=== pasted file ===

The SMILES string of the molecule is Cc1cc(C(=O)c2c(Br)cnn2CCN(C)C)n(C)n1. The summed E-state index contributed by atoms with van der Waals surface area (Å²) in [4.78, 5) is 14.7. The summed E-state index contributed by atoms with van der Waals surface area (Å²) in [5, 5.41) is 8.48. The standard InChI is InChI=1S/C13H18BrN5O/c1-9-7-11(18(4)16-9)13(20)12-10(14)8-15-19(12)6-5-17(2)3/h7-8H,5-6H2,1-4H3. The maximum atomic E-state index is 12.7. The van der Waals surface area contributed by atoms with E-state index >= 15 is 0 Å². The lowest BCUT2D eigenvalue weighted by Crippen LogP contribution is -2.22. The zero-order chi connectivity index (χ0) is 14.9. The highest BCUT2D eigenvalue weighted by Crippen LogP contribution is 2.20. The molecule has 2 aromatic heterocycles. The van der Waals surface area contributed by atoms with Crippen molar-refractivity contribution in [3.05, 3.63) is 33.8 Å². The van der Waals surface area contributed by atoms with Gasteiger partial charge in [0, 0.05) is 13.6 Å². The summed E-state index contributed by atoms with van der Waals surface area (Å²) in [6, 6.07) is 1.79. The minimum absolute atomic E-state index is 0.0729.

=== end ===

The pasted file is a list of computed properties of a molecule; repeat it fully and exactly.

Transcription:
The SMILES string of the molecule is Cc1cc(C(=O)c2c(Br)cnn2CCN(C)C)n(C)n1. The summed E-state index contributed by atoms with van der Waals surface area (Å²) in [4.78, 5) is 14.7. The summed E-state index contributed by atoms with van der Waals surface area (Å²) in [5, 5.41) is 8.48. The standard InChI is InChI=1S/C13H18BrN5O/c1-9-7-11(18(4)16-9)13(20)12-10(14)8-15-19(12)6-5-17(2)3/h7-8H,5-6H2,1-4H3. The maximum atomic E-state index is 12.7. The van der Waals surface area contributed by atoms with E-state index >= 15 is 0 Å². The lowest BCUT2D eigenvalue weighted by Crippen LogP contribution is -2.22. The zero-order chi connectivity index (χ0) is 14.9. The highest BCUT2D eigenvalue weighted by Crippen LogP contribution is 2.20. The molecule has 2 aromatic heterocycles. The van der Waals surface area contributed by atoms with Crippen molar-refractivity contribution in [3.05, 3.63) is 33.8 Å². The van der Waals surface area contributed by atoms with Gasteiger partial charge in [0, 0.05) is 13.6 Å². The summed E-state index contributed by atoms with van der Waals surface area (Å²) in [6, 6.07) is 1.79. The minimum absolute atomic E-state index is 0.0729.